Millennials are markedly different than previous generations, forcing retailers to develop new strategies to draw their business.» Read More
J.C. Penney reported a bigger quarterly loss and lower revenue than expected. CEO Mike Ullman vowed to put the retailer "back on a path to profitable growth."
Dell reported earnings that fell far shy of market forecasts but revenue came in better than expected. Shares were little changed after-hours.
Parents might not recognize E. Robert Kinney by name, but they owe him a debt of gratitude for popularizing what might be the only kind of fish their kids will eat.
President Obama on Thursday named White House budget official Daniel Werfel the new acting IRS commissioner.
The food supply is under siege from a blitz of man-made hazards, from arsenic-laced chicken to dying bee colonies, and some favorites may someday vanish from the plate.
Wall Street's stocks-are-cheap meme looks as if it will start coming under stress if what Citigroup calls a "profitless rally" continues.
It would take a perfect storm, but there are worries the current economic boom for farmers could turn into a bust. The issue is how much debt farmers take on.
Factory activity in the U.S. mid-Atlantic region contracted in May as new orders fell to their lowest level in almost a year, a survey showed on Thursday.
Thursday's economic reports featured mostly bad news, with housing starts plunging and jobless claims rising while inflation remained under control.
Rep. Charles Boustany tells CNBC he's confident Congress will follow the "paper trail" to hold to account those responsible for the IRS' targeting of conservative nonprofit groups.
Bloomberg has quietly launched a wealth management company, putting it in competition with its biggest terminal customers.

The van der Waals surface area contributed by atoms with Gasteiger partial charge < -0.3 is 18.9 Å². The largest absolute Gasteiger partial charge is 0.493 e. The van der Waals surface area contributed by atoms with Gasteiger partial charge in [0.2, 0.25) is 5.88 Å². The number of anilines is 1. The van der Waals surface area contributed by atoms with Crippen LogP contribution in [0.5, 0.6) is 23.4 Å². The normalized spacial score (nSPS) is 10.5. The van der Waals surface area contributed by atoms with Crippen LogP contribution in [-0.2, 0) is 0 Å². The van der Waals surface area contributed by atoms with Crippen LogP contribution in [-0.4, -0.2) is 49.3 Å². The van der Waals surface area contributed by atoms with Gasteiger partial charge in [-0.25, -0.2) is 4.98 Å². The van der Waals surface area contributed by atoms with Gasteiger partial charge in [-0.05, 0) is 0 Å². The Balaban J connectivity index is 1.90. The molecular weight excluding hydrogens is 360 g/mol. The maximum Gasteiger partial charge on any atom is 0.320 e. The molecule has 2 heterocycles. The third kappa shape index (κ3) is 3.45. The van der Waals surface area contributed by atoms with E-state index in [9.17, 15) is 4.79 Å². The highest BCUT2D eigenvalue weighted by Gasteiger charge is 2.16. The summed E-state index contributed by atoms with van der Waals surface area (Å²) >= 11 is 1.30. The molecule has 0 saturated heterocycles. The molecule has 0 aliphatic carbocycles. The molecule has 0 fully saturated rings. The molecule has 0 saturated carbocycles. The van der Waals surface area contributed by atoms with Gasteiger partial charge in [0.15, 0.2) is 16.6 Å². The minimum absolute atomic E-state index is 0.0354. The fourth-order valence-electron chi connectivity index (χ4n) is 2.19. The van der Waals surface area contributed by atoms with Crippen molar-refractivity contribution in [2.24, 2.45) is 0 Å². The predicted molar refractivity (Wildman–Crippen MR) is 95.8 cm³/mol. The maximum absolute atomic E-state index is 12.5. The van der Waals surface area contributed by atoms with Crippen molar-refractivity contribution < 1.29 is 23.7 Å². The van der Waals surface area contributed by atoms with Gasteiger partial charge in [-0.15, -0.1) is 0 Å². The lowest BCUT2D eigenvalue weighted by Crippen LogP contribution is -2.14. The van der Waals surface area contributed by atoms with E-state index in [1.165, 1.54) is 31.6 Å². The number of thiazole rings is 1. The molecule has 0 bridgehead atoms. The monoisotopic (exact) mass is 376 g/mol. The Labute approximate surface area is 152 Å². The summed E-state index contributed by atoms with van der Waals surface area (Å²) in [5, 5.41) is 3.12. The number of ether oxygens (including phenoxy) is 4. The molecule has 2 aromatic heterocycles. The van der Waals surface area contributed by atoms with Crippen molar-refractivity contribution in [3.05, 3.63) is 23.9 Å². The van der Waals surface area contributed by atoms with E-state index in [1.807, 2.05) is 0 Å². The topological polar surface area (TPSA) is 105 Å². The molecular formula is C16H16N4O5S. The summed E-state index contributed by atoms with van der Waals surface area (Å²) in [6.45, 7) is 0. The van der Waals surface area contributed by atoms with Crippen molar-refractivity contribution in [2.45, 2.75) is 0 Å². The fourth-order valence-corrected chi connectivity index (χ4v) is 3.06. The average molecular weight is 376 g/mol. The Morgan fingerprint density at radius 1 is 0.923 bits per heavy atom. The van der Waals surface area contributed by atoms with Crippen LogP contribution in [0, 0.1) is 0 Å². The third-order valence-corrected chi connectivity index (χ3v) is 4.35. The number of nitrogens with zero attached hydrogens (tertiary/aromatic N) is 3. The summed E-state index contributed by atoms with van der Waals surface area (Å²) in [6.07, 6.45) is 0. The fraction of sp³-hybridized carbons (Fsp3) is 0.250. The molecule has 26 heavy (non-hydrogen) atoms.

Feeling lucky? Well, no one won Wednesday night's $360 million Powerball lottery, and the jackpot for Saturday's drawing is soaring.
The Bloomberg uproar highlights the uncertain and rapidly changing ethical landscape facing companies that, like Bloomberg, are reinventing the news business.
Thursday's markets will navigate data on jobs, housing and inflation, but traders may be most interested in something else.
Big investors are reporting their quarterly holdings, offering a glimpse into what some of the big fish were buying and selling during the first quarter.
AIG has refocused on its core businesses of insurance and underwriting, putting the financial crisis in the rear-view mirror, CEO Robert Benmosche tells CNBC.
Americans are driving less, waiting longer to get licensed and are increasingly turning to alternatives to driving such as mass transit or car-sharing programs. NBC News reports.
As American defense companies prepare to feel the ill effects of the sequester on their bottom lines, the companies are increasingly looking to court new customers abroad.
House of Representatives Speaker John Boehner suggesting jail time over the IRS's targeting of conservative groups for extra scrutiny.
The 10-year Treasury is facing a huge drop in yield and a flight from risk, one analysis showed.
Institutional investors' ownership of residential properties helped push the price of homes up 14 percent over three years, RealtyTrac says.
Divorces are difficult and emotional, but preparation, organization and use of a financial expert can reduce stress.
Online storefront comiXology is helping comic book authors find new readers and reduce the cost of reaching them.
CNBC's Bertha Coombs reports Malaysia Airlines has lost contact with one of its planes carrying 239 people.
Discussing what sectors they love in the stock market and where they are deploying their cash, with Phil Orlando, Federated chief equity strategist, and John Rutledge, SAFANAD chief investment strategist.
Discussing the Fed's impact jobs and the state of the U.S. economy, with Joseph LaVorgna, Deutsche Bank chief U.S. economist, and Steven Ricchiuto, Mizuho Securities chief U.S. economist.